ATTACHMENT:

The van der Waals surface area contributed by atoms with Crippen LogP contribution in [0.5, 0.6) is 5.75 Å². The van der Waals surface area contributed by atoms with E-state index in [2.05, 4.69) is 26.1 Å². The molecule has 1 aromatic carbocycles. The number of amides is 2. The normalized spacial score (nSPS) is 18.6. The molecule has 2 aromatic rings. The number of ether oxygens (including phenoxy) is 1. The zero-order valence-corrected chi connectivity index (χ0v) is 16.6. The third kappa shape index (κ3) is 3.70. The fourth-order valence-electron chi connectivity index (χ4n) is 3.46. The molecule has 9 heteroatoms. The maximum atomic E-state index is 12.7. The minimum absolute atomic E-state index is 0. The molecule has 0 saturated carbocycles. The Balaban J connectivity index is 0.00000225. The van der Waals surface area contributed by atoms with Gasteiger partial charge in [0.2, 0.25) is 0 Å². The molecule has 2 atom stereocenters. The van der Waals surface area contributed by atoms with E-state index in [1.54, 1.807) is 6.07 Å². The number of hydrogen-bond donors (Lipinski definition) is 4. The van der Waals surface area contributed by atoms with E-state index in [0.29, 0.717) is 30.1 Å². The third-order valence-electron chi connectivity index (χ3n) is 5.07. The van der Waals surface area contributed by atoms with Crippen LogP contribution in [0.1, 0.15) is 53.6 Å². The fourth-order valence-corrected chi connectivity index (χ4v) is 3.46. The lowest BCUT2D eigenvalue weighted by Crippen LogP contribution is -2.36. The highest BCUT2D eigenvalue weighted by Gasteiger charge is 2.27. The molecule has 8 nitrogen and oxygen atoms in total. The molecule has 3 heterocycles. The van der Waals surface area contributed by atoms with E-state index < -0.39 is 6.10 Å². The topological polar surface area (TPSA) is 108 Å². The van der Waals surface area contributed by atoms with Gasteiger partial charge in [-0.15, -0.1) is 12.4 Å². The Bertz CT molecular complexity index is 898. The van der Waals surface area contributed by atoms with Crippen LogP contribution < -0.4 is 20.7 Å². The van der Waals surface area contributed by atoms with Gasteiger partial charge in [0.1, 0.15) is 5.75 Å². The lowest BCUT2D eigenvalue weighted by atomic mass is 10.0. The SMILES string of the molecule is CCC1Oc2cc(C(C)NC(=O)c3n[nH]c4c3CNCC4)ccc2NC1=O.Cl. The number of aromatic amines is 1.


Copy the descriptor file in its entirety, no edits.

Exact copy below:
The van der Waals surface area contributed by atoms with Crippen LogP contribution in [0.5, 0.6) is 5.75 Å². The van der Waals surface area contributed by atoms with E-state index in [2.05, 4.69) is 26.1 Å². The molecule has 1 aromatic carbocycles. The number of amides is 2. The normalized spacial score (nSPS) is 18.6. The molecule has 2 aromatic rings. The number of ether oxygens (including phenoxy) is 1. The zero-order valence-corrected chi connectivity index (χ0v) is 16.6. The third kappa shape index (κ3) is 3.70. The fourth-order valence-electron chi connectivity index (χ4n) is 3.46. The molecule has 9 heteroatoms. The maximum atomic E-state index is 12.7. The minimum absolute atomic E-state index is 0. The molecule has 0 saturated carbocycles. The Balaban J connectivity index is 0.00000225. The van der Waals surface area contributed by atoms with Gasteiger partial charge in [0.2, 0.25) is 0 Å². The molecule has 2 atom stereocenters. The van der Waals surface area contributed by atoms with E-state index in [1.54, 1.807) is 6.07 Å². The number of hydrogen-bond donors (Lipinski definition) is 4. The van der Waals surface area contributed by atoms with E-state index in [0.29, 0.717) is 30.1 Å². The third-order valence-electron chi connectivity index (χ3n) is 5.07. The van der Waals surface area contributed by atoms with Crippen LogP contribution in [0.1, 0.15) is 53.6 Å². The fourth-order valence-corrected chi connectivity index (χ4v) is 3.46. The lowest BCUT2D eigenvalue weighted by Crippen LogP contribution is -2.36. The highest BCUT2D eigenvalue weighted by Gasteiger charge is 2.27. The molecule has 8 nitrogen and oxygen atoms in total. The molecule has 3 heterocycles. The van der Waals surface area contributed by atoms with E-state index < -0.39 is 6.10 Å². The topological polar surface area (TPSA) is 108 Å². The van der Waals surface area contributed by atoms with Gasteiger partial charge in [-0.15, -0.1) is 12.4 Å². The Bertz CT molecular complexity index is 898. The van der Waals surface area contributed by atoms with Crippen LogP contribution < -0.4 is 20.7 Å². The van der Waals surface area contributed by atoms with Gasteiger partial charge in [0.1, 0.15) is 5.75 Å². The lowest BCUT2D eigenvalue weighted by atomic mass is 10.0. The SMILES string of the molecule is CCC1Oc2cc(C(C)NC(=O)c3n[nH]c4c3CNCC4)ccc2NC1=O.Cl. The number of aromatic amines is 1.